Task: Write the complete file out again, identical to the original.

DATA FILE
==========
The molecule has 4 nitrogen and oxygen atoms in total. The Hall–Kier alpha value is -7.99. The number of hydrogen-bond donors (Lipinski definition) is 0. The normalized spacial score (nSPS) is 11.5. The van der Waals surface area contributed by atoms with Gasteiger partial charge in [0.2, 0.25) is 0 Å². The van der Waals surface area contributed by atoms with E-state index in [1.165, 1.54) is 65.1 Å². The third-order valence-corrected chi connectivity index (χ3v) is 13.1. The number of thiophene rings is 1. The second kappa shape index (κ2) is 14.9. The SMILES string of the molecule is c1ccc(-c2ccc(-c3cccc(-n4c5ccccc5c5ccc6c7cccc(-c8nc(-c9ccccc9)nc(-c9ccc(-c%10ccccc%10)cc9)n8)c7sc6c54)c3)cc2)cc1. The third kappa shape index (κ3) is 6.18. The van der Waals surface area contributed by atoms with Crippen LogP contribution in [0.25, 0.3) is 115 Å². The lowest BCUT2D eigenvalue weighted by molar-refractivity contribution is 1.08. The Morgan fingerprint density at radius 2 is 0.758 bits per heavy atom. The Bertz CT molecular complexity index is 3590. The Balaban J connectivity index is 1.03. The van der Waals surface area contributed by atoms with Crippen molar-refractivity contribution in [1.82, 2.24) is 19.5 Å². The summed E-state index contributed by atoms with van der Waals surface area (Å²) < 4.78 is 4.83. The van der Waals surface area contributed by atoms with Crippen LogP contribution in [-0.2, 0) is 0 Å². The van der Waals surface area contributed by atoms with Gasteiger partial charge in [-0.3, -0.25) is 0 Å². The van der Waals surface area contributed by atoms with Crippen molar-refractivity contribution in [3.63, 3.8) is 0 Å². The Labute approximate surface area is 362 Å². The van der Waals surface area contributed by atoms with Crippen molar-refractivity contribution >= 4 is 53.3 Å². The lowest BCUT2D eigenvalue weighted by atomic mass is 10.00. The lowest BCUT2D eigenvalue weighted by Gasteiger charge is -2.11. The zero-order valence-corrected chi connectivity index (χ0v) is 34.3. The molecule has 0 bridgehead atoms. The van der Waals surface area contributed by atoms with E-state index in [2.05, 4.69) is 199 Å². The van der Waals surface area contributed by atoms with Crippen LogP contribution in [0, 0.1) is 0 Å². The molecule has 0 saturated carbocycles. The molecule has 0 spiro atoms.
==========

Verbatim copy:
The molecule has 4 nitrogen and oxygen atoms in total. The Hall–Kier alpha value is -7.99. The number of hydrogen-bond donors (Lipinski definition) is 0. The normalized spacial score (nSPS) is 11.5. The van der Waals surface area contributed by atoms with Gasteiger partial charge in [0.2, 0.25) is 0 Å². The van der Waals surface area contributed by atoms with E-state index in [1.165, 1.54) is 65.1 Å². The third-order valence-corrected chi connectivity index (χ3v) is 13.1. The number of thiophene rings is 1. The second kappa shape index (κ2) is 14.9. The SMILES string of the molecule is c1ccc(-c2ccc(-c3cccc(-n4c5ccccc5c5ccc6c7cccc(-c8nc(-c9ccccc9)nc(-c9ccc(-c%10ccccc%10)cc9)n8)c7sc6c54)c3)cc2)cc1. The third kappa shape index (κ3) is 6.18. The van der Waals surface area contributed by atoms with Crippen LogP contribution in [0.25, 0.3) is 115 Å². The lowest BCUT2D eigenvalue weighted by molar-refractivity contribution is 1.08. The Morgan fingerprint density at radius 2 is 0.758 bits per heavy atom. The Bertz CT molecular complexity index is 3590. The Balaban J connectivity index is 1.03. The van der Waals surface area contributed by atoms with Crippen molar-refractivity contribution in [1.82, 2.24) is 19.5 Å². The summed E-state index contributed by atoms with van der Waals surface area (Å²) < 4.78 is 4.83. The van der Waals surface area contributed by atoms with Crippen LogP contribution in [-0.2, 0) is 0 Å². The van der Waals surface area contributed by atoms with Gasteiger partial charge in [-0.3, -0.25) is 0 Å². The van der Waals surface area contributed by atoms with Crippen molar-refractivity contribution in [3.63, 3.8) is 0 Å². The Labute approximate surface area is 362 Å². The van der Waals surface area contributed by atoms with Crippen molar-refractivity contribution >= 4 is 53.3 Å². The lowest BCUT2D eigenvalue weighted by atomic mass is 10.00. The lowest BCUT2D eigenvalue weighted by Gasteiger charge is -2.11. The zero-order valence-corrected chi connectivity index (χ0v) is 34.3. The molecule has 0 bridgehead atoms. The van der Waals surface area contributed by atoms with E-state index in [2.05, 4.69) is 199 Å². The van der Waals surface area contributed by atoms with Crippen LogP contribution in [0, 0.1) is 0 Å². The molecule has 0 saturated carbocycles. The molecule has 0 spiro atoms.